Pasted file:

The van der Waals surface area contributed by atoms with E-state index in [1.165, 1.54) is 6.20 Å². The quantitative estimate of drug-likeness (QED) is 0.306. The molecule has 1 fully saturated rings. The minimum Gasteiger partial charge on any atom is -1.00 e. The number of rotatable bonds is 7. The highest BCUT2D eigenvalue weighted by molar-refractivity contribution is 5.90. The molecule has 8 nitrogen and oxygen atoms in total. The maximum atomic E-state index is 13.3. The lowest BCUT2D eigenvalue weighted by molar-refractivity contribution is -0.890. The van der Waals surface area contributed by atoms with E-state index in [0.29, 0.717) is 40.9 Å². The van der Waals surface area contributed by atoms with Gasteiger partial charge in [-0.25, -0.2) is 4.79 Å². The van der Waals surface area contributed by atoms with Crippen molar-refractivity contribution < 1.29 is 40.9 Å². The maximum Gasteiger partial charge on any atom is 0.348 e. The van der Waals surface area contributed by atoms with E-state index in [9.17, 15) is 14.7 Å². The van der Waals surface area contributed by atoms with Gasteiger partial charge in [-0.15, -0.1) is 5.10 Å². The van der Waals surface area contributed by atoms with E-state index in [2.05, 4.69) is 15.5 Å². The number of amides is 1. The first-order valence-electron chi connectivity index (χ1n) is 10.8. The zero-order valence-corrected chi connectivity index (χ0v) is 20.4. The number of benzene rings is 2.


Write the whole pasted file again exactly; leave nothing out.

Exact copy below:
The van der Waals surface area contributed by atoms with E-state index in [1.165, 1.54) is 6.20 Å². The quantitative estimate of drug-likeness (QED) is 0.306. The molecule has 1 fully saturated rings. The minimum Gasteiger partial charge on any atom is -1.00 e. The number of rotatable bonds is 7. The highest BCUT2D eigenvalue weighted by molar-refractivity contribution is 5.90. The molecule has 8 nitrogen and oxygen atoms in total. The maximum atomic E-state index is 13.3. The lowest BCUT2D eigenvalue weighted by molar-refractivity contribution is -0.890. The van der Waals surface area contributed by atoms with E-state index in [0.29, 0.717) is 40.9 Å². The van der Waals surface area contributed by atoms with Gasteiger partial charge in [-0.25, -0.2) is 4.79 Å². The van der Waals surface area contributed by atoms with Crippen molar-refractivity contribution < 1.29 is 40.9 Å². The maximum Gasteiger partial charge on any atom is 0.348 e. The van der Waals surface area contributed by atoms with E-state index in [9.17, 15) is 14.7 Å². The van der Waals surface area contributed by atoms with Gasteiger partial charge in [-0.15, -0.1) is 5.10 Å². The van der Waals surface area contributed by atoms with E-state index in [2.05, 4.69) is 15.5 Å². The number of amides is 1. The first-order valence-electron chi connectivity index (χ1n) is 10.8. The zero-order valence-corrected chi connectivity index (χ0v) is 20.4. The number of benzene rings is 2.